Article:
Rising Tuition Prices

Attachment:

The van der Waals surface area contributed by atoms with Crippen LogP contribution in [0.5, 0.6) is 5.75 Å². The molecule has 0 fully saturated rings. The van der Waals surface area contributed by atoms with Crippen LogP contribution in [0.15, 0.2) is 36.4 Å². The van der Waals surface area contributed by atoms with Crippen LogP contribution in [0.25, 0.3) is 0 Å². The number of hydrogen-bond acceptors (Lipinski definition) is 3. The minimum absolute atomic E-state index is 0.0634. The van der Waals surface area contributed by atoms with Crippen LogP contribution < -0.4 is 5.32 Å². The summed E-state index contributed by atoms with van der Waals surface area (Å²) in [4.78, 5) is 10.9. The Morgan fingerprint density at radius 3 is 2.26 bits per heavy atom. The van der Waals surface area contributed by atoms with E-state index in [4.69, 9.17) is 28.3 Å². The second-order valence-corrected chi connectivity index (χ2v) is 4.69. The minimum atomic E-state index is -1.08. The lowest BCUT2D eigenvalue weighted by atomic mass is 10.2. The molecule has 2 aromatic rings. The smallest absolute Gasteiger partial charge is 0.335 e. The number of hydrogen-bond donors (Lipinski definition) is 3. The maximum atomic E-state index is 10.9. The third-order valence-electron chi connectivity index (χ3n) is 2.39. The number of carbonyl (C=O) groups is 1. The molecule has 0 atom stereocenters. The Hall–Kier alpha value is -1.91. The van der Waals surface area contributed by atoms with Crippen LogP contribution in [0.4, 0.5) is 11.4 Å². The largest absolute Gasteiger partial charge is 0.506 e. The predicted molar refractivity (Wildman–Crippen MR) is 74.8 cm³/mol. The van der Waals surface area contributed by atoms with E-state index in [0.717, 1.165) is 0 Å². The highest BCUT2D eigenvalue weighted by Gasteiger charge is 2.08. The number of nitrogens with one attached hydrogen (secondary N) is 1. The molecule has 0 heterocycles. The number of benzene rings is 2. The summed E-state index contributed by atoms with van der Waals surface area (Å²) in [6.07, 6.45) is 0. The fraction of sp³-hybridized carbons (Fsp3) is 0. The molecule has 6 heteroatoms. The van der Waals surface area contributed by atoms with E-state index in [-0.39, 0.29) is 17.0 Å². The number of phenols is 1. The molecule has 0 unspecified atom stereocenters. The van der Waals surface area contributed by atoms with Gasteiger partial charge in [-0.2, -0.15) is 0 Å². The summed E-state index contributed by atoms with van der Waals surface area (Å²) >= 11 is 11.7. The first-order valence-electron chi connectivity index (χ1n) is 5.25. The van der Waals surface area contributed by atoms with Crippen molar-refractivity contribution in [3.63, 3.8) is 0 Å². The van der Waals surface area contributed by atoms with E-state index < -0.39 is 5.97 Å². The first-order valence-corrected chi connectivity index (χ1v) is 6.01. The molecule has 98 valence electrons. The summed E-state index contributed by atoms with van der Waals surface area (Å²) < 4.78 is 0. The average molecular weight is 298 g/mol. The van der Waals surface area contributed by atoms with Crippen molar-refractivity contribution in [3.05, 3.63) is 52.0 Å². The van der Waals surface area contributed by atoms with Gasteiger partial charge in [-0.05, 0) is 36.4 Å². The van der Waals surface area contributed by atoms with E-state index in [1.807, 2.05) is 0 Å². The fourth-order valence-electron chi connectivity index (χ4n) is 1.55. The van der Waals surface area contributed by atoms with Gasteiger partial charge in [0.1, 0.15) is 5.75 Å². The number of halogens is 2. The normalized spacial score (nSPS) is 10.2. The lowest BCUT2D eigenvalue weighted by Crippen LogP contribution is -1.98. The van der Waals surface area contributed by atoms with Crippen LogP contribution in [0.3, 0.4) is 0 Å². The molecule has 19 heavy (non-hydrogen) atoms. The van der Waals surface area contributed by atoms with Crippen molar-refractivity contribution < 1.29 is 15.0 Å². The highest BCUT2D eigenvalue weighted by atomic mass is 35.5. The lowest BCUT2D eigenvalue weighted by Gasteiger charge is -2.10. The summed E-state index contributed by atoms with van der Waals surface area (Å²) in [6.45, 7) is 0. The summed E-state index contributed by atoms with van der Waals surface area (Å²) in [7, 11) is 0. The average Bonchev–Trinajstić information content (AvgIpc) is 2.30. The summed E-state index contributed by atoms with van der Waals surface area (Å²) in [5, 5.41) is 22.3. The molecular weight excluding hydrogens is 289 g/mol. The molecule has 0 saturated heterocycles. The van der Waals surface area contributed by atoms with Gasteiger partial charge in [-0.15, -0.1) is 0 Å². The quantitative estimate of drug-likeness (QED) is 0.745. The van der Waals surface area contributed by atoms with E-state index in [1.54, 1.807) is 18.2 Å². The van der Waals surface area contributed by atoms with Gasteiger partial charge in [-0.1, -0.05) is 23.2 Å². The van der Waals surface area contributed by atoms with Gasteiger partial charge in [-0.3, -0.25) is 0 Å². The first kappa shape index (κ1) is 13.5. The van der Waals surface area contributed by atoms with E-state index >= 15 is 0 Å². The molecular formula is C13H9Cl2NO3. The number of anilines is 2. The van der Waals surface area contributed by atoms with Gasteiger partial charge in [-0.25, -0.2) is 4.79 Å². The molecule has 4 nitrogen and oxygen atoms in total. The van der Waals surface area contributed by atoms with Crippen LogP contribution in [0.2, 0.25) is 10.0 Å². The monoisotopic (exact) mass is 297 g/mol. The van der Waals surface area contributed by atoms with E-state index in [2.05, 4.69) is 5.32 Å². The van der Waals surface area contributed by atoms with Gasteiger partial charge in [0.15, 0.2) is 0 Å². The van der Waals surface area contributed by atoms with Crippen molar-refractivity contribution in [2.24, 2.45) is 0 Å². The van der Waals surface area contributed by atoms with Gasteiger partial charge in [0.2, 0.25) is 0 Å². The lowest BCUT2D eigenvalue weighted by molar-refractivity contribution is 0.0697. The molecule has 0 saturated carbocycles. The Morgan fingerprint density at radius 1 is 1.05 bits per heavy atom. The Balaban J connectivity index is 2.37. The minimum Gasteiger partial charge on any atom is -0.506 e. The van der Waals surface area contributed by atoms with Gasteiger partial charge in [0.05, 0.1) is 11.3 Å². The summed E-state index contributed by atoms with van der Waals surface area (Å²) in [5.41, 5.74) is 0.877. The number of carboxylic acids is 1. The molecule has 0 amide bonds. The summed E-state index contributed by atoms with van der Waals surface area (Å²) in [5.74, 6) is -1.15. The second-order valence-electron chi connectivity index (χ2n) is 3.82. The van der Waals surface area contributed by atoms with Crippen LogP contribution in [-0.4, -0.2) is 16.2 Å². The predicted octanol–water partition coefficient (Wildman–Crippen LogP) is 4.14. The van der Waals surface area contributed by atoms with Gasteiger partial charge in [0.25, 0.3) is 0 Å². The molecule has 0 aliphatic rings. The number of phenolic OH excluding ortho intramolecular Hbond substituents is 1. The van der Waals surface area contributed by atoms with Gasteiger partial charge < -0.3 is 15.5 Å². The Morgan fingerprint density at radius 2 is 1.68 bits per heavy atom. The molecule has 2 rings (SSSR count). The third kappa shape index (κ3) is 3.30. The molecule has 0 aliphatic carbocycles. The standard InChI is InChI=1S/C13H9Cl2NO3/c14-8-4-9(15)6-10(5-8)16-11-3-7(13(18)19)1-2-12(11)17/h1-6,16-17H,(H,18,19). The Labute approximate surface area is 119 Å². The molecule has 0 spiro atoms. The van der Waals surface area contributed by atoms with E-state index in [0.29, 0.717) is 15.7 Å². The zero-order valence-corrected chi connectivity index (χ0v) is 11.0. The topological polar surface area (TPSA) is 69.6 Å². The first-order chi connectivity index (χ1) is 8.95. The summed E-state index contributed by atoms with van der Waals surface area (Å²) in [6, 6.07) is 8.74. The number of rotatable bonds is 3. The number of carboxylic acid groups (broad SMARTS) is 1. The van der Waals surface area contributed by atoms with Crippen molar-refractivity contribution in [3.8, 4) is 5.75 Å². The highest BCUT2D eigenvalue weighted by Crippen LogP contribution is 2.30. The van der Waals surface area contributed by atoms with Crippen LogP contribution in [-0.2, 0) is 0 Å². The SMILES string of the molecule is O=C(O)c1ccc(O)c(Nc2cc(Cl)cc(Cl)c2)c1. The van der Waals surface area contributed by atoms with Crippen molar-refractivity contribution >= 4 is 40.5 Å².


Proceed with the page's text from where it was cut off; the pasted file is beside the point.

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Rising Tuition Prices The skyrocketing price of college tuition is causing a tremendous concern over whether higher education will be a viable financial concept to the average citizen over the next decades. Some families have opted to explore different means of obtaining a higher education for their children as these costs escalate. There is overwhelming evidence that colleges need to restructure the way they are run because tuition prices are increasing at a rapid rate causing changes in the way students fund their education and in the way the government provides educational subsidies. Rep. Dick Zimmer predicts that at the current rate of rising college costs, by the year 2000 the average price tag for attending a four-year public university will be over $50,000 and the average four-year cost at a private university will exceed $104,000. (College costs continue to climb, 14) During the years between 1970 and 1994, the consumer price index increased just under four times, but the average cost of tuition, room, and board at four-year public colleges went up nearly five times, and private college costs rose almost seven times, from just under $3,000 to over $20,000. According to the U.S. News Cost of College Index, the average middle-class worker must now labor 95 days to pay for a year at an average private college. Two decades ago, it took slightly more than half as long to pay for the same education. (Elfin, 90) By 1994, the average four-year cost at a private college was over three times the typical family's annual income. (Reiland, 59) However, The College Board recently announced that US college tuition and fees for 1996-97 increased at nearly the same rate as they had in the previous year, adding that the more than $50... ... middle of paper ... ...://www.uwire.com/uwire/97/10/news10209702.chtml Larson, Erik.; Why colleges cost too much; Time, v149 (Mar. 17 '97), 1997, pp. 46-50 Lemann, Nicholas; How can we cut the costs of a college degree? Higher ed, not Club Med; US News & World Report, v121 (Dec. 30 '96-Jan. 6 '97), 1996, pp. 44-50 Reiland, Ralph R.; Runaway college tuition; The American Enterprise, v7 (Sept./Oct. '96), 1996, pp. 59-60 Sharp, John; 65,000 Texans Have Now Locked In Their College Tuition Costs As Lawmakers Strengthen Texas Tomorrow Fund; http://www.cpa.texas.gov/comptrol/oped/ttf70516.html Unknown; College costs continue climb; USA Today, v125 (Dec. '96), 1996, pp. 14 Unknown; Money and classes; The Progressive, v61 (Oct. '97), 1997, pp. 10 Wolf, Joshua; Two plus two equals lower tuition costs; US News & World Report, Sep 8, 1997 v123 n9 p84(1). Words = 2,168
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